Early on, I knew renting wasn’t for me. I wanted my independence and to be in control. I started to put money aside for “one day,” worked on clearing up my debt and started thinking about the property ladder and how it would happen. After several years of saving, and slowly looking at places on and off for three years, I was successful with my offer of tender on my first home a small two bedroom apartment purchased at a mortgage sale.
I am grateful I had the help of my parents and a lawyer during the process, but I had A LOT to learn. The hardest part, or most dreaded, was working with the banks around getting a mortgage. I even had to change banks to get the best rate. They ask a lot of questions and carry out background checks on you. The phrases “credit check” and “credit report” were mentioned a lot, and sometimes hard to understand what all this financial jargon means.
Eight months have now passed, I am moved in and starting to feel settled. Recently, those phrases “credit check” and “credit report” popped up again. One of the utility companies I use checked in on my credit score, which got me thinking and exploring more. I asked myself, “What is this credit score and what can I do to make it better?”
I had heard about Credit Simple while sitting at the movies so when I got home, I decided to check it out. Credit Simple is a free service that helps you pull back the curtain on your credit score and something I wish I had known about five years ago when the quest to buy a home started.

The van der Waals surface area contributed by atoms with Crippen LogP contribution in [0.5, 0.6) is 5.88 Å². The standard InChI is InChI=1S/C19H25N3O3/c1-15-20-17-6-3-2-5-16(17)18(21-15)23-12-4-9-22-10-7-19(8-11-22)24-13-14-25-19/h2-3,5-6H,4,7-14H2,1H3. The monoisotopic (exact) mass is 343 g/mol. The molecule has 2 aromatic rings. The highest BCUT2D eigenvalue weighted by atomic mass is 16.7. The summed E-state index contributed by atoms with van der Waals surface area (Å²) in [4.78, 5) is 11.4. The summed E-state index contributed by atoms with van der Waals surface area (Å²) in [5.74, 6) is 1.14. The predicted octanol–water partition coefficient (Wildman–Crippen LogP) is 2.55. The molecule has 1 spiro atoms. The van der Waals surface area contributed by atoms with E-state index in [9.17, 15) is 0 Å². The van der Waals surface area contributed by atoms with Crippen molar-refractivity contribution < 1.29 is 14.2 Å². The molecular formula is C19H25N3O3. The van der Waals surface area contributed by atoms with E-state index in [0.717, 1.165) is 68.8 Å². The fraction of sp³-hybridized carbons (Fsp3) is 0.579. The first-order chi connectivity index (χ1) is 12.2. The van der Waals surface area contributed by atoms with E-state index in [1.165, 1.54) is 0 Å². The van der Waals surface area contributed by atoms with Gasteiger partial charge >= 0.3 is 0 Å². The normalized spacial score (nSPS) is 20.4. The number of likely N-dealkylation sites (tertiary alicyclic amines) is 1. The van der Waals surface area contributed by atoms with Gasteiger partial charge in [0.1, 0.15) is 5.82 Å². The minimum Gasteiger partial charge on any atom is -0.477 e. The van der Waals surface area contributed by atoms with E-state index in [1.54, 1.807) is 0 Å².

I headed to the Credit Simple website and signed up. It only took a couple of minutes to input my personal information before I was instantly given access to my credit score and credit report.
My score was 528. I was hoping it would be higher, but I am happy with it.
Credit Simple breaks down your score and provides a report as well. This report shows you how you can improve your score. Straight away I identified some red flags that could be harming my credit score. I could see that when it came to my Vodafone bill I had made repayments 1-29 days past the due date in June, May, and April this year.
I get paid monthly, and these bills are due the day before pay day. So, to avoid this, I have paid a guesstimate on pay day for the month ahead. It meant one month I chucked over $150 on the bill, but being ahead on the payments is better than being behind right?
Keeping tabs on your credit score also means you can query items that you think are incorrect. You can spot inconsistencies and stay on top of everything before it’s too late.
If you are aware of it and work to improve it, it could mean that when you come to buy that first home, or if you need a loan, the banks will be able to determine how credit worthy you are.
If you have a positive score, this gives you a lot more wriggle room when it comes to negotiating deals and getting great interest rates.
It is not just banks either – I learnt you can negotiate the cost of power and phone accounts, mobile phone accounts, broadband and personal loans using your credit score – definitely one thing I need to relook at in my new apartment!
So, what are you waiting for? Head to CreditSimple.co.nz now and if you have any questions, ask me. The Credit Simple website has a lot of great information and I’ve been doing so much reading that I feel like an expert! I will certainly be ready for next time I purchase a property.
Thank you, Credit Simple for helping me write this blog post.